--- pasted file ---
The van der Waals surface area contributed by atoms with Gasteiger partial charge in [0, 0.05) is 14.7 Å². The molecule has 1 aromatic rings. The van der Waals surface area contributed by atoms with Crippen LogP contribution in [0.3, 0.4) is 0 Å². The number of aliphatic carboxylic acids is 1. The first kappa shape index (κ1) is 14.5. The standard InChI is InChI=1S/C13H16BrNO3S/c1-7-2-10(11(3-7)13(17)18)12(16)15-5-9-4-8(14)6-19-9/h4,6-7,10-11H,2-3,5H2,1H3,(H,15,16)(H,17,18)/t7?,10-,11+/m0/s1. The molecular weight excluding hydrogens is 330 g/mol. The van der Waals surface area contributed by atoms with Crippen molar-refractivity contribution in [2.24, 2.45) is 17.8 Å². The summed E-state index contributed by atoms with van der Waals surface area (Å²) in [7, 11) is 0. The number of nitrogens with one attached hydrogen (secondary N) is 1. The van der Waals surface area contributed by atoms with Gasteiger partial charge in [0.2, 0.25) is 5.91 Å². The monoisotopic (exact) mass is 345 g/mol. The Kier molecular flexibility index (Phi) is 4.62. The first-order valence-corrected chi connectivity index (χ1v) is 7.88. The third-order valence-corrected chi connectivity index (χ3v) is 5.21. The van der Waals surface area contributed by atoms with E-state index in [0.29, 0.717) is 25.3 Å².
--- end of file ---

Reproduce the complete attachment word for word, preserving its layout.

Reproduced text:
The van der Waals surface area contributed by atoms with Gasteiger partial charge in [0, 0.05) is 14.7 Å². The molecule has 1 aromatic rings. The van der Waals surface area contributed by atoms with Crippen LogP contribution in [0.3, 0.4) is 0 Å². The number of aliphatic carboxylic acids is 1. The first kappa shape index (κ1) is 14.5. The standard InChI is InChI=1S/C13H16BrNO3S/c1-7-2-10(11(3-7)13(17)18)12(16)15-5-9-4-8(14)6-19-9/h4,6-7,10-11H,2-3,5H2,1H3,(H,15,16)(H,17,18)/t7?,10-,11+/m0/s1. The molecular weight excluding hydrogens is 330 g/mol. The van der Waals surface area contributed by atoms with Crippen molar-refractivity contribution in [2.24, 2.45) is 17.8 Å². The summed E-state index contributed by atoms with van der Waals surface area (Å²) in [7, 11) is 0. The number of nitrogens with one attached hydrogen (secondary N) is 1. The van der Waals surface area contributed by atoms with Gasteiger partial charge in [0.2, 0.25) is 5.91 Å². The monoisotopic (exact) mass is 345 g/mol. The Kier molecular flexibility index (Phi) is 4.62. The first-order valence-corrected chi connectivity index (χ1v) is 7.88. The third-order valence-corrected chi connectivity index (χ3v) is 5.21. The van der Waals surface area contributed by atoms with E-state index in [0.29, 0.717) is 25.3 Å².